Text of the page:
Do you enjoy spending time in the water? If so, consider paddleboarding. It’s physical, fun, and a great way to explore the water. Of course, if you’ve never done it before, you aren’t sure where to start. Let’s go over some tips, so you can hit the water with a paddleboard.
Get Your Gear
Before you can hit the water, you will need to get the proper gear. The stand-up paddleboard, a paddle, and a personal floatation device are all needed for this activity. Also, make sure you get lights and a safety whistle. Finally, get a leash that you’ll attach to your ankle and the paddleboard, so the board will stay with you if you wipe out.
Learn How to Stand Up
Before you can take off in the water, you have to master the art of standing up on your board. Start by walking into knee-deep water and stand next to your board. Grab onto the edges and then climb onto the board, so you’re kneeling on it. Next, put one foot at a time on the board and then slowly stand. Start by raising your chest, and extend your legs to stand.
Maintaining proper balance is critical when on a stand-up paddleboard. Your feet should be approximately hip-width apart and located on the board’s center. Bend slightly at the knees and point your toes forward. Your back and shoulders should stay straight, and you need to aim your head forward. If you need to shift your weight, don’t shift your entire body. Instead, move your hips.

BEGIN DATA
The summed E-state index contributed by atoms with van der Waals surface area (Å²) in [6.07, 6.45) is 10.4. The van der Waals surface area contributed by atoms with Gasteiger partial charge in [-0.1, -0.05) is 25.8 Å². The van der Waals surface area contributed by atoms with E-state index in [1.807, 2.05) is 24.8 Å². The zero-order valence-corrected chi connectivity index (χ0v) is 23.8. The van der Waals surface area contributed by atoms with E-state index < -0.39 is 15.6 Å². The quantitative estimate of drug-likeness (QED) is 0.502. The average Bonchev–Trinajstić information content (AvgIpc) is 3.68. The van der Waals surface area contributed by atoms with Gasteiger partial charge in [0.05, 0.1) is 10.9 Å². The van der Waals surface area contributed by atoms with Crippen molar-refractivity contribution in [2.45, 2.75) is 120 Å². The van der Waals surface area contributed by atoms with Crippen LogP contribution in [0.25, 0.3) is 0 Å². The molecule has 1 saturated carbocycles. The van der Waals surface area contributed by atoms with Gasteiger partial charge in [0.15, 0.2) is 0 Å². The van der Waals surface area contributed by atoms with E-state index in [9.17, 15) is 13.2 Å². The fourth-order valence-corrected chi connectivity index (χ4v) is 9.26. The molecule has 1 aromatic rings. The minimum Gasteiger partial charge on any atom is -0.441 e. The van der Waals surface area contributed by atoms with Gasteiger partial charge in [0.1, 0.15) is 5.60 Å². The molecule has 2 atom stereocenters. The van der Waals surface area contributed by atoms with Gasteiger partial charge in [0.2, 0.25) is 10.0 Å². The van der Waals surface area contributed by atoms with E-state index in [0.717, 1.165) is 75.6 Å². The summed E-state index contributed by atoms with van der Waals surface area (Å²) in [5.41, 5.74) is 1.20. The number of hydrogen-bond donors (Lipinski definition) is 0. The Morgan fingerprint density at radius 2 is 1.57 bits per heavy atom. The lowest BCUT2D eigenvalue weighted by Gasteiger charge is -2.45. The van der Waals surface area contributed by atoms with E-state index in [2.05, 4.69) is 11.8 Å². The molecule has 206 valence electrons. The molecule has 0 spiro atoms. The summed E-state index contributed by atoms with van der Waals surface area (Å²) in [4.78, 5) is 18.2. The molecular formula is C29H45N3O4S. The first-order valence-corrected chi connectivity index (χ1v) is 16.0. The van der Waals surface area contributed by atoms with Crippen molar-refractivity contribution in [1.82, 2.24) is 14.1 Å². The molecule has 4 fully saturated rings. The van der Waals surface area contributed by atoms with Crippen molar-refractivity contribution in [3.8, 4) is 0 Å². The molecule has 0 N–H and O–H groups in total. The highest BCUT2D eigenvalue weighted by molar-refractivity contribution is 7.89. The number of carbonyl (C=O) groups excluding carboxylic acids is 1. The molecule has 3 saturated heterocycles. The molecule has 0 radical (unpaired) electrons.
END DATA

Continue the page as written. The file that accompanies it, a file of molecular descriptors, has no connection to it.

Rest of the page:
Hold Onto the Paddle
Next, you need to know how to hold onto your paddle. Hold the paddle so the teardrop-shaped blade is pointed toward the front of the board. Place one hand on the T-grip and the other three feet down the shaft. If the paddle is on the right of the board, you’ll put your left hand on the T-grip and vice versa.
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Stroking in the Water
Moving the board through the water is actually quite easy. You’ll begin with a basic stroke. Move your arms approximately two feet in front of your body and place the paddle in the water. Make sure your arms stay straight as you twist at the hips. You’ll use your top hand to push the paddle down and toward you. Then, take it out of the water and switch sides. Keep alternating sides as you move through the water.
These basic tips will help you begin your paddleboarding journey. As you get more comfortable on the water, you’ll learn additional moves, such as the sweep stroke. Until then, steer clear of other water enthusiasts, so you’ll have ample room to practice your strokes without interference.
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